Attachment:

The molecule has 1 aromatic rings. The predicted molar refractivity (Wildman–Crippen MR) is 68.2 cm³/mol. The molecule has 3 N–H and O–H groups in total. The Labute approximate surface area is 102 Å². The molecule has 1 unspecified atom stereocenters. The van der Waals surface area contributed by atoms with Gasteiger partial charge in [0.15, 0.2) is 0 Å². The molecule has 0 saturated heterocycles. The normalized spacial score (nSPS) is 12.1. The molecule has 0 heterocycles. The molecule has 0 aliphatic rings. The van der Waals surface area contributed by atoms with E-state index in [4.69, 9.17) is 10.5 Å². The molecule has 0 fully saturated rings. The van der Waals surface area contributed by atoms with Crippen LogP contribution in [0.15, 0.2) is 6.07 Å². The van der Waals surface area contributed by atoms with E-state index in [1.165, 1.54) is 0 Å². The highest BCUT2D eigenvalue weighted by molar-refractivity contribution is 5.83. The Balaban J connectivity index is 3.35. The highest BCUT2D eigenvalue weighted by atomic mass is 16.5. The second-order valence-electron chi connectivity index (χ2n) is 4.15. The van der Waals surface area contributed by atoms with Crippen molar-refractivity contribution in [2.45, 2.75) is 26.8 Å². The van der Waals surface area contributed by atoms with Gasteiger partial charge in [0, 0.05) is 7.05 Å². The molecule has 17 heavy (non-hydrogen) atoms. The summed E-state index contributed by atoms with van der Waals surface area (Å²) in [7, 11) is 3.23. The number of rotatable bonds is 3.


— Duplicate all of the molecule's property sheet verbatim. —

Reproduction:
The molecule has 1 aromatic rings. The predicted molar refractivity (Wildman–Crippen MR) is 68.2 cm³/mol. The molecule has 3 N–H and O–H groups in total. The Labute approximate surface area is 102 Å². The molecule has 1 unspecified atom stereocenters. The van der Waals surface area contributed by atoms with Gasteiger partial charge in [0.15, 0.2) is 0 Å². The molecule has 0 saturated heterocycles. The normalized spacial score (nSPS) is 12.1. The molecule has 0 heterocycles. The molecule has 0 aliphatic rings. The van der Waals surface area contributed by atoms with E-state index in [4.69, 9.17) is 10.5 Å². The molecule has 0 fully saturated rings. The van der Waals surface area contributed by atoms with Crippen LogP contribution in [0.15, 0.2) is 6.07 Å². The van der Waals surface area contributed by atoms with E-state index in [1.165, 1.54) is 0 Å². The highest BCUT2D eigenvalue weighted by molar-refractivity contribution is 5.83. The Balaban J connectivity index is 3.35. The highest BCUT2D eigenvalue weighted by atomic mass is 16.5. The second-order valence-electron chi connectivity index (χ2n) is 4.15. The van der Waals surface area contributed by atoms with Crippen molar-refractivity contribution in [2.45, 2.75) is 26.8 Å². The van der Waals surface area contributed by atoms with Gasteiger partial charge in [0, 0.05) is 7.05 Å². The molecule has 17 heavy (non-hydrogen) atoms. The summed E-state index contributed by atoms with van der Waals surface area (Å²) in [7, 11) is 3.23. The number of rotatable bonds is 3.